Kelly: My head wanted to but my knee didn't'
Frustrated Dubs hero realised his body was no longer up to inter-county heat
One sentence cuts to the heart of Peter Kelly's decision to call time on an inter-county hurling career that scaled the glorious peaks of 2013 and subsequently plunged the injury-ravaged depths.
"It was frustrating for me," he told The Herald yesterday, "because my head wanted to do it and my knee didn't."
Peter Kelly - Dublin hurler (on and off) for a decade, league winner in 2011, Leinster champion and All Star full-back in 2013 - has retired from county hurling without pucking a competitive ball under Pat Gilroy.
"It actually wasn't overly difficult," he reveals, "because I knew it was the right decision."
The last Dublin game he started was a drawn Leinster quarter-final, against Galway in May 2015 - he tore his hamstring off the bone that day.
His last Sky Blue appearance was off the bench in that year's All-Ireland quarter-final defeat to Waterford.
Major injury setbacks - two bad hamstring tears sandwiching the most serious of all, a dislocated kneecap while playing a club challenge in September 2015 - have effectively derailed the second half of his Dublin career.
He turned 29 last week but the body is no longer up to county intensity and he hopes this decision will prolong his club career. And that's where the focus lies for the jet-heeled All Star full-back of five years ago, now happy to be Lucan Sarsfields' full-forward totem.
Coming after his 2015 travails, Kelly was sidelined for the entire 2016 county season before returning for the club championship. He then opted off Ger Cunningham's panel for 2017. "It was my own decision," he clarifies. "It was nothing to do with the knee ... I just felt it was a good time to step away for various reasons."
Yet, when Gilroy called, Kelly believed he could still cut it as a county hurler. "I was playing week in, week out (for Lucan) so I felt everything was in a good place. And then I got the phone call from Pat in November," he outlines.
"The way things finished up in 2015, I hadn't represented Dublin in a while and the whole project he was building, it was very hard to say no to.
"It was an opportunity to be involved in an elite environment again ... I felt I owed myself to give it a go again."
Ultimately, though, he never really got off first base. He approached the new medical team with his concerns about previous injuries and fears that the intensity of training would "cause me harm. So they put me on a programme to build me up, so that I'd be able to deal with the loads. That's what I did for the winter, focussed on getting myself ready for the pitch. Then when the pitch came around, it was still that bit too much.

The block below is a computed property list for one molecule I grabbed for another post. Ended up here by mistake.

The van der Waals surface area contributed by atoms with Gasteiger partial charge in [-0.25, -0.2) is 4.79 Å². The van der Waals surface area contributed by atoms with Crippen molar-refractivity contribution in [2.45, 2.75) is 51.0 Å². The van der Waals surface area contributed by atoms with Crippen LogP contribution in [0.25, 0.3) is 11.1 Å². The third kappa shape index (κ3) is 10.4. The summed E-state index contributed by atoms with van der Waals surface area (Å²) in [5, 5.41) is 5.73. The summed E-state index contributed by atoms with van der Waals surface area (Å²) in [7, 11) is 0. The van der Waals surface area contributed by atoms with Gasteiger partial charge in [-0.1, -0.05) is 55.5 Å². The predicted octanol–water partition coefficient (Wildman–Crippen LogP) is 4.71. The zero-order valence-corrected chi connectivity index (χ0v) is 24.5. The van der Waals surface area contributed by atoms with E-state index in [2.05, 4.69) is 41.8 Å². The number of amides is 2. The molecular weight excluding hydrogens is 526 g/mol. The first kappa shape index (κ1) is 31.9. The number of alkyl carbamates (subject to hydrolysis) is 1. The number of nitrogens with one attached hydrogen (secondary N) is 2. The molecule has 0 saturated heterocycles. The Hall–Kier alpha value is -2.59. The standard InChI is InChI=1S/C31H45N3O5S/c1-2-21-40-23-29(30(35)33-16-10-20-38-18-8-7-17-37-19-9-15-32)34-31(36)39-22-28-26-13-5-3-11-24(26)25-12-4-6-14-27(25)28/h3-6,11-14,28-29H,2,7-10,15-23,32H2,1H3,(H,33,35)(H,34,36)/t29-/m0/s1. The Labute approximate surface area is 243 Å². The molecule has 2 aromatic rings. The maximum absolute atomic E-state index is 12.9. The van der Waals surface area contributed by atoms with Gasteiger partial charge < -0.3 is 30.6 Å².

"Going to training each week, trying to catch up with the lads … they had done a mountain of work ahead of me. And as the weeks went on, I realised that because of my knee injury I wasn't able to push at the intensity that inter-county hurling requires.
"Chatting with Pat, I said I feel this is the right decision for me if I want to go and continue playing with the club. And thank God that I am able to still play."
It had reached a point where Kelly was "taking painkillers and things like that just to get through training sessions. And that's something that I never really had to rely on with the club, because if there was a drill I couldn't do I'd step out. Or if I was sore after a match, I wouldn't train.
"I went back to Dublin initially because I felt I was in a position to push for a starting position. But I'd absolutely no interest in hanging around, number 40 on a panel, just to be there and be putting in the same effort as everyone else and not getting the rewards for it. So it was unfair on everybody, I think, if I'd stayed around, missing training sessions here and there."
Kelly made his championship in 2008, pre-Anthony Daly, and enjoyed several standout memories under the Clareman. None better than 2013: "From a collective point of view it was brilliant. We'd been written off many times during the summer," he recalls.
And the immediate Sky Blue future? "Everyone is talking about Kilkenny and Brian Cody's team being back," he muses. "Davy Fitz's (Wexford) team are going well, and Galway are always Galway … so I think there's a massive opportunity for Dublin to come underneath the radar there."
Sadly, they'll be doing it without him.